Fall in the Ozarks

Trapped by Doubt? Ditch It!

Cynthia Herron Motivation 6 Comments

Many years ago I sat in a meeting with “Jackie.”

I’ll never forget the awkwardness of that day. (You can read more here.)

Jackie rarely spoke well of others and often voiced her discontent with everything from A to Z. In short—she was no fun.

I believe her attitude reflected deeper issues, specifically her own self-doubt. She was trapped in a web of insecurity and loneliness.

After a time she stopped attending our writer’s group, but I always wondered what became of her.

I have to be honest—in some ways, it was a relief when Jackie left.

Folks seemed happier and Jackie’s departure encouraged a new cohesiveness among the group.

Still…a part of me was sad.

I don’t care for controversy or pot-stirring. (I like everything happy, happy, happy!) I’m Miss Fix-It and I’d hoped to help Jackie in some way.  I saw potential in her writing and I thought maybe she could use a friend. An encourager.

Perhaps, you’ve known a Jackie.

Jackies are easy to spot. Their blunt assessment of reality is harsh and one-sided. Their mindset is fixed on the negative. It’s a sticky place to be and a difficult way to live.


Well, because those attitudes set off a chain reaction. Doubt begets doubt and stops forward thinking in its tracks. It paralyzes its victims and drains the storehouse dry. It kills the possibility of joy.

The thing is writers get other writers’ doubt.

We understand it.

We get the fear. The sense of isolation. The endless hours of creating, processing, and perfecting a craft that’s so subjective, yet so easily judged.

While it’s true we must develop thick skins in this business, doubt can dog the best of us.

Self-doubt. Doubt about the industry, our ministry, and the writing life in general.

Since I’m a Pollyanna thinker, I try very hard to ditch doubt. Some days it takes more effort than usual to play the glad game (watch the movie and you’ll understand), but positivity keeps me grounded.

Ditching doubt isn’t “I’m better than you” mentality. It’s the faith-based seed of hope.

Sometimes, it takes work—it’s an ongoing, conscious choice.

In my post Ditch Doubt, Define Your Destiny I explained why this will change your perspective. If you need a boost of encouragement today, I really hope you’ll read it.



The BIGGEST thing that will hold you back and what you need to know:

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The most important thing to remember about doubt and why you should ditch it.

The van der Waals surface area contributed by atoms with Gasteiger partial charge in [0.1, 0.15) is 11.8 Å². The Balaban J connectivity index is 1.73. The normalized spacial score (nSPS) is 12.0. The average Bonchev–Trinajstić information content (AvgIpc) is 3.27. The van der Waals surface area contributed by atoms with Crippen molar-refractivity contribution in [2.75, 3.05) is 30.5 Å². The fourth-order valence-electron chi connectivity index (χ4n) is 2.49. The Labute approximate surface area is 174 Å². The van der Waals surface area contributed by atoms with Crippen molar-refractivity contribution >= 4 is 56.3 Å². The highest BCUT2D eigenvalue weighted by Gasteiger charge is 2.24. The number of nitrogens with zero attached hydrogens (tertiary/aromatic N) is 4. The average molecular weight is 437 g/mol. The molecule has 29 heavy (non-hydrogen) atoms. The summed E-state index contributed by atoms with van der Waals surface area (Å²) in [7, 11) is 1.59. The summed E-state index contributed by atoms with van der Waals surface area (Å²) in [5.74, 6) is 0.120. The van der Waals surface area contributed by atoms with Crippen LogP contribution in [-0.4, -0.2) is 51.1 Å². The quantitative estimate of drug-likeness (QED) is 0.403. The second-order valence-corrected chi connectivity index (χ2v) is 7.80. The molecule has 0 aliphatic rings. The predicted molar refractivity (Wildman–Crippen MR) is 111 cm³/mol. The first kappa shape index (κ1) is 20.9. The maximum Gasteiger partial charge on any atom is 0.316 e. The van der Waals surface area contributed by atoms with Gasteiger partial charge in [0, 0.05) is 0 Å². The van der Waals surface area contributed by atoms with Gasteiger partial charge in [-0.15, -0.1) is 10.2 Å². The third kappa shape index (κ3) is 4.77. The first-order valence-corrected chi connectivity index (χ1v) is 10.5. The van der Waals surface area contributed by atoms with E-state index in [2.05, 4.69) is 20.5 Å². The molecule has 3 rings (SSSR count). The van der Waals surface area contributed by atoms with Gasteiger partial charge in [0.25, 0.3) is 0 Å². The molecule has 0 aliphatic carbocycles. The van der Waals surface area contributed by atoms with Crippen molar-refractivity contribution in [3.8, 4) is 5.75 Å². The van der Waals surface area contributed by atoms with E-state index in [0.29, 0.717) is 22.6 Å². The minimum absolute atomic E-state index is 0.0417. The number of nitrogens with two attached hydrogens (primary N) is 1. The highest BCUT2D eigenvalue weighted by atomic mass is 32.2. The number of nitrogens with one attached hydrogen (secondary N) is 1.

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Have you ever been trapped in a web of doubt?

How do you ditch that mindset?

Today’s the day to do BIG things!

Blessings Always,

Comments 6

  1. Melissa Tagg

    I hate doubt. And thankfully, I tend to be surrounded by amazing people who can sense when I’m doubting and are pretty great about turning that ship around as soon as it tries to stir the waters. 🙂

    I worked with a “Jackie” once. Here’s the cool thing…my Jackie seemed to, at some point, realize what she was doing. People continued to engage her and talk to her despite her tendency to pull everyone down. And over time, I (and I think, all of us) realized she was slowly changing…like, making an effort to be positive. She’d still say negative things for a time, but then she’d quickly follow it up with something positive…and then eventually, the negative comments became less and less frequent…kind of cool to see!

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    Cynthia Herron

    Melissa, I love seeing those kinds of transformations!

    Although I was a little relieved when Jackie exited our group, I always wondered about her. I’d hoped our group could be the light she so desperately needed. I pray she found happiness…

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  4. Shelli Littleton

    When I start feeling a little doubtful, it seems to help to just shift gears a bit. Take a week or two to spend time with kids … no internet, computer, etc. The kids are always so encouraging. Then … back to the grind.

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